One day after his record breaking ice sculpture broke, a Minnesota artist vows to rebuild.
The city of Superior, meanwhile, plans to party on.
The Superior Ice Project was supposed to be the anchor of three consecutive weeks of winter festivals in Superior, Wis. Self-taught artist and engineer "Iceman Roger" Hanson had spent the past two months encamped on the Superior shoreline, painstakingly spraying layer after layer of frozen lake water into a six-story abstract sculpture. The unfinished spire soared close to 60 feet tall, already topping the previous world record for world's tallest ice sculpture.
On Tuesday morning, after weeks of freeze-and-thaw temperatures through the unusually mild winter, the ice sculpture abruptly collapsed, leaving millions of pounds of ice cubes where the ice sculpture was supposed to be.
But it's going to take more than gravity and a winter thaw to crush Superior's plans.
"The show must go on!" the chamber of commerce declared on Facebook.
Wednesday morning, Hanson was back at his work site, repairing one of the ice towers he hoped to use to rebuild the sculpture as high as he could while the weather held out.
"I'm not a quitter," said Hanson, who has spent the past seven years constructing massive ice structures in the back yard of his home in Big Lake. In a press release the city released Wednesday afternoon, Hanson pledged to try again. "My work here is not done."
The collapse of the $30,000 ice sculpture the city commissioned didn't cool Superior's plans for a series of weekend winter festivals on Barker's Island, around the site of the Ice Project. If anything, city officials say the media attention around the spectacular collapse -- Hanson captured the entire thing on a video he posted on his Facebook page -- might draw even bigger crowds to the party.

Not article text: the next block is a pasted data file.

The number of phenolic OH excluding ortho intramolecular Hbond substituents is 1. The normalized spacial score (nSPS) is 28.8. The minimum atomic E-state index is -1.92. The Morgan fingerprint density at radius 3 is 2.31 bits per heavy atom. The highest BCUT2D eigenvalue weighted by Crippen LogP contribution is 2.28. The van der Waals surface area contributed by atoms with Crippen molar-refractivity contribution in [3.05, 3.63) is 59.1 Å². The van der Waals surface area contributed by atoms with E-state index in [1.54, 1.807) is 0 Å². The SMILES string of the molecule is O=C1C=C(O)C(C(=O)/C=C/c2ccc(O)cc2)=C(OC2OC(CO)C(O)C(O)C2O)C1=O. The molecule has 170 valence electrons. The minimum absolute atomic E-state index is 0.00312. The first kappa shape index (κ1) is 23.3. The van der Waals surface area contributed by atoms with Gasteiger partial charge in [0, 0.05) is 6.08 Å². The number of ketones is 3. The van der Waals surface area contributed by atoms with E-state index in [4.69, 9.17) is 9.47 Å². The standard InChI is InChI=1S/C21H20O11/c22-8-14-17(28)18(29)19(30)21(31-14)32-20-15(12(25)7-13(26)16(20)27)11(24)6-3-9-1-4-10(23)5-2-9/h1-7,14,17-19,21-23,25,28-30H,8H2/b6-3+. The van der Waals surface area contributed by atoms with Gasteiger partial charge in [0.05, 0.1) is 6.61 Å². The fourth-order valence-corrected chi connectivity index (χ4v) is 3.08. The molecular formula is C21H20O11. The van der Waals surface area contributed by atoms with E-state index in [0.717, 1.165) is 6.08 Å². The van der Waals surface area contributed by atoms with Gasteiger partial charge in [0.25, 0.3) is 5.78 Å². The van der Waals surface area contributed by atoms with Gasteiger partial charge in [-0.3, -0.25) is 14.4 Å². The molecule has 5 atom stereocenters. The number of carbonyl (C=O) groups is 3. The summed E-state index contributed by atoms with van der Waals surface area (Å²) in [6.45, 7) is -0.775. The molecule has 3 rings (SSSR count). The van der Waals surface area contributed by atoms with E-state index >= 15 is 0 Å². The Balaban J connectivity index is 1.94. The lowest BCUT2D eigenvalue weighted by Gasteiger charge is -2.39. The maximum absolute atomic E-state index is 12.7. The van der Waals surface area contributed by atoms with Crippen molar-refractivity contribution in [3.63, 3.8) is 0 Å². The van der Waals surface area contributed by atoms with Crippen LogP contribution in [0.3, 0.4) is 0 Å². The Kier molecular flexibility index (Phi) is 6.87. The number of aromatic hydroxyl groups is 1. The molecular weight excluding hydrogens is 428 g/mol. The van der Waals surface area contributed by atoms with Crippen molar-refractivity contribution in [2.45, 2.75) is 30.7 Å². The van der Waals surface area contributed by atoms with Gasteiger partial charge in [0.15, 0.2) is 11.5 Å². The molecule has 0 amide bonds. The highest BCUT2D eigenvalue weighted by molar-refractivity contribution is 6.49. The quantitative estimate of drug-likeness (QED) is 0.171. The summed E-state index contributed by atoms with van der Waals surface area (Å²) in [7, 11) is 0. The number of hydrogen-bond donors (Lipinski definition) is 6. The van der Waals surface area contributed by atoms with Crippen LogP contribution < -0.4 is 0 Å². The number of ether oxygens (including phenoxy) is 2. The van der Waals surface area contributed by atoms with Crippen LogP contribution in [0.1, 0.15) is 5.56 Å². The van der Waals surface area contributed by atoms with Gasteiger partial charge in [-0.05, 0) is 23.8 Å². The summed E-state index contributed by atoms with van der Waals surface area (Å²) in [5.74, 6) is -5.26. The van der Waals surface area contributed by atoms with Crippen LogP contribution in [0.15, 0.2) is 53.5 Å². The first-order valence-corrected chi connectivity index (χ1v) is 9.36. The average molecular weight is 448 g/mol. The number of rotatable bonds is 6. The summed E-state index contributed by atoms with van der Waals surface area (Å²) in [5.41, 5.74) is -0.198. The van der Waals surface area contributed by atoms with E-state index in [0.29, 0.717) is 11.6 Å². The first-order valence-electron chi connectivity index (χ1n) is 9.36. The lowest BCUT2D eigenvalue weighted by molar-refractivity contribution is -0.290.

"We intend to move forward with our original goal of creating a signature winter event in Superior," Mayor Bruce Hagen said in a statement Wednesday.
Hanson doesn't have much time to rebuild. The first weekend's celebration is set for Valentine's Day. The city is planning a series of evening light and music shows around the Ice Project on Barker's Island at 6 p.m., 7 p.m. and 8 p.m. Saturday Feb. 14, along with bonfires, food and beverage vendors. Similar celebrations are planned for Feb. 21 and 28.
Hanson, meanwhile, plans to continue holding "Meet the Iceman" talks at 2 p.m. every Saturday through February in Barker's Island Festival Park.